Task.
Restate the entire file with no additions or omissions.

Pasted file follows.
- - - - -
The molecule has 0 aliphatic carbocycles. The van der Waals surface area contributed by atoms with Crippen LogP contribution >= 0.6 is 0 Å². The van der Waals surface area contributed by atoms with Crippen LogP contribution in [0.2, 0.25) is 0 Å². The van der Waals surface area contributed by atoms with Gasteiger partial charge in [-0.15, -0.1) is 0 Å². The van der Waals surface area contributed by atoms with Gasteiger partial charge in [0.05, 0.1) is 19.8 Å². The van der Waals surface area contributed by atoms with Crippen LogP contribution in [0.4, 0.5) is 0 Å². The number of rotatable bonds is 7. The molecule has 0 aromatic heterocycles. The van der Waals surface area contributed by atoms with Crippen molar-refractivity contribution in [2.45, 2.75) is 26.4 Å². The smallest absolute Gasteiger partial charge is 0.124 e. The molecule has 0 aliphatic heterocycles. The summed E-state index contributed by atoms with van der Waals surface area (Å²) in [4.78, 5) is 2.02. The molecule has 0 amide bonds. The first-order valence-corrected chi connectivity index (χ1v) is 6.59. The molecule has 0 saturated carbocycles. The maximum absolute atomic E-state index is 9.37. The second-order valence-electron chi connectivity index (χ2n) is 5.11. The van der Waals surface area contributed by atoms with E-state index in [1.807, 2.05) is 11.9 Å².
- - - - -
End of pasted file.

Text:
The molecule has 0 aliphatic carbocycles. The van der Waals surface area contributed by atoms with Crippen LogP contribution >= 0.6 is 0 Å². The van der Waals surface area contributed by atoms with Crippen LogP contribution in [0.2, 0.25) is 0 Å². The van der Waals surface area contributed by atoms with Gasteiger partial charge in [-0.15, -0.1) is 0 Å². The van der Waals surface area contributed by atoms with Gasteiger partial charge in [0.05, 0.1) is 19.8 Å². The van der Waals surface area contributed by atoms with Crippen LogP contribution in [0.4, 0.5) is 0 Å². The number of rotatable bonds is 7. The molecule has 0 aromatic heterocycles. The van der Waals surface area contributed by atoms with Crippen molar-refractivity contribution in [2.45, 2.75) is 26.4 Å². The smallest absolute Gasteiger partial charge is 0.124 e. The molecule has 0 aliphatic heterocycles. The summed E-state index contributed by atoms with van der Waals surface area (Å²) in [4.78, 5) is 2.02. The molecule has 0 amide bonds. The first-order valence-corrected chi connectivity index (χ1v) is 6.59. The molecule has 0 saturated carbocycles. The maximum absolute atomic E-state index is 9.37. The second-order valence-electron chi connectivity index (χ2n) is 5.11. The van der Waals surface area contributed by atoms with E-state index in [1.807, 2.05) is 11.9 Å².